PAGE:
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- NIST to rework its cybersecurity guidelines.
- NSA updates its Internet protocol guide.
- CRA violations could mean hefty fines.
NIST to rework its cybersecurity guidelines.
Yesterday, the US National Institute of Standards and Technology (NIST) announced plans to revise its Cyber Security Framework (CSF), a voluntary guidance document initially published in 2014 and last updated in 2018. NIST has described the CSF as a “living document that gets refined and improved over time,” and planned revisions will be based on feedback received during a recent workshop and a Request for Information released last year. As Nextgov explains, some of the updates could include protocols related to increased international collaboration, clearer integration with other NIST frameworks, and expanded coverage supply chains.The introduction to the concept paper states: “With this update, NIST is open to making more substantial changes than in the previous update.The ‘CSF 2.0’ version reflects the evolving cybersecurity landscape, but the needs of the community d will drive the scope and content of the changes.” Comments for the concept paper are due by March 3, and NIST will host a virtual workshop on February 15 to promote commitment to the upgrade.
NSA updates its Internet protocol guide.
The executive government reports that the US National Security Agency (NSA) on Wednesday issued the IPv6 (Internet Protocol Version 6) Security Guide, updated guidelines outlining recommendations to assist the Department of Defense and other federal agencies to increase awareness and prevention of security issues during the transition from current legacy Internet Protocol networks. Neal Ziring, NSA’s technical director for cybersecurity, explained, “DoD will gradually transition from IPv4 to IPv6 over the next several years and many DoD networks will be dual-stack.” To protect against security risks and decrease the attack surface, the NSA advises organizations to assign IPv6 addresses to a host, avoid tunneling, employ cybersecurity mechanisms that support both IPv4 and IPv6, and provide necessary training for attackers. network administrators.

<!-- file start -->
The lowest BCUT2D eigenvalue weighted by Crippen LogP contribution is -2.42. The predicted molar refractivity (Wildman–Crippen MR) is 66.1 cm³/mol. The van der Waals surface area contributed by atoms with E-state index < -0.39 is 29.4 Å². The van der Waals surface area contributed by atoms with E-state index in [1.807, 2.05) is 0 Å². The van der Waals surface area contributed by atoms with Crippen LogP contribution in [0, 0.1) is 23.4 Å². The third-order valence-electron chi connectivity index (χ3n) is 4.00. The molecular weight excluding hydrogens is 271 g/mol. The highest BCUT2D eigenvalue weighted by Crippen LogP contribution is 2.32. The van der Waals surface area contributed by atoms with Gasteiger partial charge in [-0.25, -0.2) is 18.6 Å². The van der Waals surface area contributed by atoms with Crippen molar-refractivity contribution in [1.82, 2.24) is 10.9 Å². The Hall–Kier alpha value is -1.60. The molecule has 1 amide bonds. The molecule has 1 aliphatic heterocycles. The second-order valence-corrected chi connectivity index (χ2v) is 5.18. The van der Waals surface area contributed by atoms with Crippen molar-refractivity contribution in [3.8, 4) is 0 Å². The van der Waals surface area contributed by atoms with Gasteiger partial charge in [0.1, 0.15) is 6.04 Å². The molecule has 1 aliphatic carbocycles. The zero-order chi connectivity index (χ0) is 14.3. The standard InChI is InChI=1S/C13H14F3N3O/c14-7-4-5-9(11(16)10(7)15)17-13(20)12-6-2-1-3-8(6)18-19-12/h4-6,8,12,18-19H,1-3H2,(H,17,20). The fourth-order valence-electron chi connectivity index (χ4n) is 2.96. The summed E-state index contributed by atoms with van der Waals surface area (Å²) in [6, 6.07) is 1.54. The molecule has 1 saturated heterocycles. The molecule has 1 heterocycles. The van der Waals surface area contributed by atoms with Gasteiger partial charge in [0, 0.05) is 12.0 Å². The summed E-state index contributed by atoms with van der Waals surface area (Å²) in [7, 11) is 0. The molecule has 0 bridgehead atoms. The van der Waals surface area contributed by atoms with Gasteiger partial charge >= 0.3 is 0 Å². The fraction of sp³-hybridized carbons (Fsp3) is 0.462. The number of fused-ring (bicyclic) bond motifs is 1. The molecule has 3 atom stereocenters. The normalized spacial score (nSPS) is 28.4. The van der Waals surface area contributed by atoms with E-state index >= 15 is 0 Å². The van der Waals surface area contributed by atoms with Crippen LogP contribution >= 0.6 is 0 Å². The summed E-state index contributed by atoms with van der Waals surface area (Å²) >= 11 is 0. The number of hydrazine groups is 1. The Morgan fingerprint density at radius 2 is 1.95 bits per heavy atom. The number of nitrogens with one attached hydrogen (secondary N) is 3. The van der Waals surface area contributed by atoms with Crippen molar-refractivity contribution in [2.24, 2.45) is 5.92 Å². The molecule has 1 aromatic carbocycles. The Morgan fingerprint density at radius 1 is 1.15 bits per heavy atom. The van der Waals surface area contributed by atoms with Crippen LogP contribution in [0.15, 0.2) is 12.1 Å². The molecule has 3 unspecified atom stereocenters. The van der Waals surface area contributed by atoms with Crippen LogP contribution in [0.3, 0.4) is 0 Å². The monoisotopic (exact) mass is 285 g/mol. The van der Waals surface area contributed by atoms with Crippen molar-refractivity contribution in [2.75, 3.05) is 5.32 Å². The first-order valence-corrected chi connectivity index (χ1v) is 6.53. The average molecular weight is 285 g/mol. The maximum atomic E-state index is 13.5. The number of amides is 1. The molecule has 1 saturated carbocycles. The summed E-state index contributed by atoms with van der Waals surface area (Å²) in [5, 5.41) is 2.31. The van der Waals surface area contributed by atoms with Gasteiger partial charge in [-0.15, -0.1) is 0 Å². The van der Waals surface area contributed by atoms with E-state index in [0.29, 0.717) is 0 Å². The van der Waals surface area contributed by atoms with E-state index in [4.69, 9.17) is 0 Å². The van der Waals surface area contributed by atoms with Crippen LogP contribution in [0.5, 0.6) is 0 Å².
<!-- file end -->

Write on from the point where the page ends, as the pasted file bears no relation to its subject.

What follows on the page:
CRA violations could mean hefty fines.
HelpNetSecurity reviews the sanctions associated with violations of the EU Cyber Resilience Act (CRA), introduced in September and currently in consultation for a 24-month transition period. The measure is focused on remedying the digital fragmentation of devices and systems with network connections, with special focus on industrial networks and critical infrastructure. EU officials are trying to stress the importance of keeping such devices safe, and as such, the financial penalties for affected manufacturers and distributors are high: up to €15 million or 2.5% of the global annual revenue of the last fiscal year, whichever is greater. . Affected entities must notify ENISA, the EU’s cybersecurity agency, within 24 hours of detecting a security vulnerability, and failure to do so could lead to penalties. Jan Wendenburg, CEO of European automated security and compliance analysis firm ONEKEY, explains: “This makes it absolutely clear: there will be substantial penalties for manufacturers if the requirements are not implemented.”